Synopses & Reviews
In a society in which most women grow up thinking they will become mothers-and in which many women go to great lengths to make that desire a reality -- not having a child is often met with incredulity and scorn. But as the author of this thoughtful and meticulously researched examination of childlessness points out, childless women are part of an ancient and respectable cultural tradition that includes biblical matriarchs, celibate saints, and nineteenth-century social reformers. Revealing the story of her own decision not to have children, Laurie Lisle draws from history, literature, religion and sociology to challenge the stigma attached to the condition of childlessness-and to offer encouragement and support to those women who have made the difficult decision themselves.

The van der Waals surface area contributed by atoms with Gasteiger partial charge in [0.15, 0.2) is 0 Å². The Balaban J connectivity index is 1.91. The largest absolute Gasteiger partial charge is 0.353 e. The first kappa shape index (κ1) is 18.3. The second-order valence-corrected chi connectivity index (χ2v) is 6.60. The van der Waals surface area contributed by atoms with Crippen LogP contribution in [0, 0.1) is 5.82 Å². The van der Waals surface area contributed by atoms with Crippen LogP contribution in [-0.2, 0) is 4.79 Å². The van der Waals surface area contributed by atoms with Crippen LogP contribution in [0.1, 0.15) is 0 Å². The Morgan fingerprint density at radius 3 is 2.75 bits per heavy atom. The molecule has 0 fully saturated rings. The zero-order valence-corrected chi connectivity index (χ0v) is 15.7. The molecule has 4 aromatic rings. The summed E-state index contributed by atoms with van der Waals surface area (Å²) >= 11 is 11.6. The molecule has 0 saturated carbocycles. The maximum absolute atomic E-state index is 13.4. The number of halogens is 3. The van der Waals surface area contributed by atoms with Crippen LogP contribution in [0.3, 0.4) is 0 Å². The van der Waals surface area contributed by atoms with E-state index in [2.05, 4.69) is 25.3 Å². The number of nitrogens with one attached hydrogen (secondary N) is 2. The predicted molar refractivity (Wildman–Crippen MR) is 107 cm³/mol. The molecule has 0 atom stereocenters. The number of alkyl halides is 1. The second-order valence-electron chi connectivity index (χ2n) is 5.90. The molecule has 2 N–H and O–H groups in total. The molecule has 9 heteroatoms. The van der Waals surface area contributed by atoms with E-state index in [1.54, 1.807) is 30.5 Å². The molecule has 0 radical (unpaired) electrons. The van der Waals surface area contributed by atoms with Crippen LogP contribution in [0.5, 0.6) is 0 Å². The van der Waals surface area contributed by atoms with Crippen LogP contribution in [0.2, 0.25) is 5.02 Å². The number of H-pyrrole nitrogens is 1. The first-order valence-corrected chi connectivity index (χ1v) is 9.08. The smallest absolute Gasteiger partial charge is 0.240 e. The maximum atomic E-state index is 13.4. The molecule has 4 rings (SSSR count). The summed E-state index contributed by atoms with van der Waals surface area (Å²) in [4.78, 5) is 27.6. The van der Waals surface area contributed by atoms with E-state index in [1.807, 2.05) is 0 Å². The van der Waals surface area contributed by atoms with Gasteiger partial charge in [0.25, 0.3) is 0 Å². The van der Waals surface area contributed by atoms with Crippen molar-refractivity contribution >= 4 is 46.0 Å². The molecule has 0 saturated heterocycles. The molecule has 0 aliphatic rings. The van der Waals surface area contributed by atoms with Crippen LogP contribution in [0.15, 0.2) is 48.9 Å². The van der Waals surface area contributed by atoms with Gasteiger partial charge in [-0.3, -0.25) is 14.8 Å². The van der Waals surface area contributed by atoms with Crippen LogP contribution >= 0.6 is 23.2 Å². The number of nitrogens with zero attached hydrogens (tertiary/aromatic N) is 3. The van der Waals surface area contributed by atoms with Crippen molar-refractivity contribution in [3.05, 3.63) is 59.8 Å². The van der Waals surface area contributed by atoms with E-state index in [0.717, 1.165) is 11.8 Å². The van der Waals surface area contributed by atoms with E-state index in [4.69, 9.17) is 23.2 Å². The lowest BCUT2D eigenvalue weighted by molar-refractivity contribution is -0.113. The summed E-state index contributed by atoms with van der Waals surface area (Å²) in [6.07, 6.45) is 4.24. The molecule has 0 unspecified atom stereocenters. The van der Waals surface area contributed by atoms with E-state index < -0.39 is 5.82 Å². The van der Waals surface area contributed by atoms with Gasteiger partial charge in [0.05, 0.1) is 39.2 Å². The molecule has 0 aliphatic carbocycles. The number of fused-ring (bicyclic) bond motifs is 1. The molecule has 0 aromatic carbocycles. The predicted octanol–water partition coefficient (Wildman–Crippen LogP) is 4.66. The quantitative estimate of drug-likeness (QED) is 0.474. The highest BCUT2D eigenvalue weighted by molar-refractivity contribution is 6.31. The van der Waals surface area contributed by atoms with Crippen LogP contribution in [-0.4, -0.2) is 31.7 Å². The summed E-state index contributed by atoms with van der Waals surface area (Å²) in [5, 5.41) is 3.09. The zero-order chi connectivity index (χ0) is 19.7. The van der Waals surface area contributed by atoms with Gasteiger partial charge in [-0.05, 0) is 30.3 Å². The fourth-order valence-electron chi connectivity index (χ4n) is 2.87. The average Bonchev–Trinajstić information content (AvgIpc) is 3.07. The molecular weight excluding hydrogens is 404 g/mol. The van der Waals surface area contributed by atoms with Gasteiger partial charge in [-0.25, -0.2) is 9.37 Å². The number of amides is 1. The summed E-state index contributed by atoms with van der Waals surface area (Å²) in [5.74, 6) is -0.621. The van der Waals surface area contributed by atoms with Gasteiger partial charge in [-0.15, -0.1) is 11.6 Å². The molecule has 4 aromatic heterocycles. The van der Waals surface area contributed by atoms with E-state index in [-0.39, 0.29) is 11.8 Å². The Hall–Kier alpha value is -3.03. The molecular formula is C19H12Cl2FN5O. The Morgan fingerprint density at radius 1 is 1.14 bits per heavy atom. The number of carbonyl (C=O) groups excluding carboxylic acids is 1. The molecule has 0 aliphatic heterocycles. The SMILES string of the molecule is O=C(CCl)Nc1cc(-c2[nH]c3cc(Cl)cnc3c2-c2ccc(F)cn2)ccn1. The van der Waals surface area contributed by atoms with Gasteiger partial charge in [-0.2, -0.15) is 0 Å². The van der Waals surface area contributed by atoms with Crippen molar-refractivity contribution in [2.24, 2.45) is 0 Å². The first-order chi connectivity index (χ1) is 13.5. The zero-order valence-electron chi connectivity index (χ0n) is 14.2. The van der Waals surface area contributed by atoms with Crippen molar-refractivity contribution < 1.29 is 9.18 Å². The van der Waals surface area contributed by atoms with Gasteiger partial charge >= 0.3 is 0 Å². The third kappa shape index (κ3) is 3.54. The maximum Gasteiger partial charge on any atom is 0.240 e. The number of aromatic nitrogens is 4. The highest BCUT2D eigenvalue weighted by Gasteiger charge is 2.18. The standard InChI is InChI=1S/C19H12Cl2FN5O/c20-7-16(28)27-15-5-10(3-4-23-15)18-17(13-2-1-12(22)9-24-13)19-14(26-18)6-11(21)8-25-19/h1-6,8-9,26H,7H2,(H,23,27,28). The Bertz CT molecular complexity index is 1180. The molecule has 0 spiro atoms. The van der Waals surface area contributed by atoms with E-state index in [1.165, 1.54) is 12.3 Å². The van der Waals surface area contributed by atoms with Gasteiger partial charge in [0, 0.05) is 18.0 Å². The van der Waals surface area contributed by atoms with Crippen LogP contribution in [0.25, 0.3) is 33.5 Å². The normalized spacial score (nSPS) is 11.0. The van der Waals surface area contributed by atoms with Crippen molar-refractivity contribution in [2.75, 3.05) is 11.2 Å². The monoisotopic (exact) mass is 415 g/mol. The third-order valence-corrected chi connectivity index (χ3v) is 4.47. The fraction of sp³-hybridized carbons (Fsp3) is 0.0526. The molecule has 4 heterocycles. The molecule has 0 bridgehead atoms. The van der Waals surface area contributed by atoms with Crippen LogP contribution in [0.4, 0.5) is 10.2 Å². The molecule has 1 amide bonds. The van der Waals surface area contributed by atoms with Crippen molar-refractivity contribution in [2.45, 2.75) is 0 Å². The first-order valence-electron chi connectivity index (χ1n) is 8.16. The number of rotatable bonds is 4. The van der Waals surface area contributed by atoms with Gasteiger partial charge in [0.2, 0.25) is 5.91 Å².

Beginning with the difficult inner journey a woman faces before finally deciding or realizing she will not bear children," Without Child" explores the myth of the childless woman's rejection of the maternal instinct. It also explores the childless woman's relationship to mothers and mothering, to her femininity, to men, to achievement, to her body, and to old age. Wide-ranging yet intimate, philosophical, yet clear-sighted, this important book does what no other has done before-presents childlessness in a multifaceted and positive light.
Includes bibliographical references (p. 246-265) and index.